The Metcalfe House - Table of Contents .................. McKim, Mead and White - Table of Contents .................... Museum District - Table of Contents
The Metcalfe House: A Building
in the 'Early Colonial' Style by McKim, Mead and White
by Francis R. Kowsky
Originally published in the November 1980, Volume 4, Number I issue of the Little Journal,
a publication by the Society of Architectural Historians/Western New York Chapter.
TEXT Beneath Illustrations
Click on illustrations for larger size -- and additional information
|Dr. Kowsky was
the person who most strenuously opposed the demolition earlier this year of Buffalo's
Metcalfe house, an early McKim, Mead, and White work. Unfortunately, the Metcalfe
house was destroyed to make way for, you guessed it, a parking lot.
In his article Dr. Kowsky discusses the Metcalfe family, and describes some of the Metcalfe house's treasures, which are now in various places in New York.
Dr. Kowsky is Chairman of the Fine Arts Department at the State University College at Buffalo. He has published in numerous journals, most recently contributing an article, "The William Dorsheimer House: A Reflection of French Suburban Architecture in the Early Work of H.H. Richardson", to Art Bulletin (March 1980, pp. 134-147). His book, The Architecture of Frederick Clarke Withers and the Progress of the Gothic Revival in America after 1850, was published this year by Wesleyan University Press.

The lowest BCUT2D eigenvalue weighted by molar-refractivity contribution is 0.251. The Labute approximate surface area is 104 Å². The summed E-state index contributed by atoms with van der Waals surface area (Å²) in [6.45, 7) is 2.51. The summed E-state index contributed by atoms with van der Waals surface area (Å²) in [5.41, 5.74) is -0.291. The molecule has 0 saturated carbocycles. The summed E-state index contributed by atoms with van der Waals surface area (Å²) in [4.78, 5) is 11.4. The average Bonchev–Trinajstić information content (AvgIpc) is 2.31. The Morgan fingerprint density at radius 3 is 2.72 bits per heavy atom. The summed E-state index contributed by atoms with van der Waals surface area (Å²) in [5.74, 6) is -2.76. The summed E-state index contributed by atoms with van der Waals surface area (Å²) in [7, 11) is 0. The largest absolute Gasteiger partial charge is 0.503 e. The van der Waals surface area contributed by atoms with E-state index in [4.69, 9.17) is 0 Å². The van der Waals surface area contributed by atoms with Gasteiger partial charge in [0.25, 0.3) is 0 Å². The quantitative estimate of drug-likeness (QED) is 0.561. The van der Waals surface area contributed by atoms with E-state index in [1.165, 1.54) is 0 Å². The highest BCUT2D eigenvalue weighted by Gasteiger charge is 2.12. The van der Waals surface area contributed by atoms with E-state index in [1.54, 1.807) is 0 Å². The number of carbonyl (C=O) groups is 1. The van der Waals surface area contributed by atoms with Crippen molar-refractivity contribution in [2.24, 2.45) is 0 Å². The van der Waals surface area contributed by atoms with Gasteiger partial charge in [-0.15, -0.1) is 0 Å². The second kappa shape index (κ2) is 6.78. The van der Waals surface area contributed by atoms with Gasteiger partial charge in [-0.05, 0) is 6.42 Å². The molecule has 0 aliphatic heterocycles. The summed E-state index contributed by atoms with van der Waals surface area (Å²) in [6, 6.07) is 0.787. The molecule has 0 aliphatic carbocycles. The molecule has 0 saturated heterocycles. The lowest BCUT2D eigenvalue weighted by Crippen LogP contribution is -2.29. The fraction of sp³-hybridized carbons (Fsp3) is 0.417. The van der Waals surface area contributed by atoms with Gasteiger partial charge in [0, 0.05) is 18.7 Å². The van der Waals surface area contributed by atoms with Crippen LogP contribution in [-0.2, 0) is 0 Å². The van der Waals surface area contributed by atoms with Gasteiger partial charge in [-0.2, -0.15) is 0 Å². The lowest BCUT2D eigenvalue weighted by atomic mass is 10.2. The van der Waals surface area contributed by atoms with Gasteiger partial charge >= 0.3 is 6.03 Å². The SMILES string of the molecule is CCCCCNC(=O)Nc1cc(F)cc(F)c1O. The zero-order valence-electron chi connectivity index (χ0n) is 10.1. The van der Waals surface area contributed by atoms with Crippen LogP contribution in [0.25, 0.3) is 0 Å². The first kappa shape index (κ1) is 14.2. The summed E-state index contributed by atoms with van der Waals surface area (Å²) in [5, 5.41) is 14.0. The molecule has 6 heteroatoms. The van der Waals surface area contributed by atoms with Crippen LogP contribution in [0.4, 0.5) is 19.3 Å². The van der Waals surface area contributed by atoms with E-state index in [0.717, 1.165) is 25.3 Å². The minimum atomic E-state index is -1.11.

His research served as the basis for the Fall 1980 exhibition,"Buffalo Projects: H.H. Richardson," at the Burchfield Center (on the State University College at Buffalo campus). Dr. Kowsky wrote the text about Richardson's Buffalo work for the exhibition's catalog.
There are two reconstructed rooms from the Metcalfe House in Rockwell Hall on the Buffalo State College campus.
"A brilliant center," wrote Frances Wolcott, nee Metcalfe, of the "life my mother presided over . . . in the first house in Buffalo planned and erected by McKim, Mead and White" (1). Until last February, that building, which was commissioned in 1882 by Erzelia Stetson Metcalfe and her son James, stood at 125 North Street (Figure 1).
The structure has now [in 1980] been demolished to make way for a parking lot to serve the adjacent building, the former George L. Williams residence, also designed by McKim, Mead and White which is to be remodeled into offices for Delaware North Companies, Inc.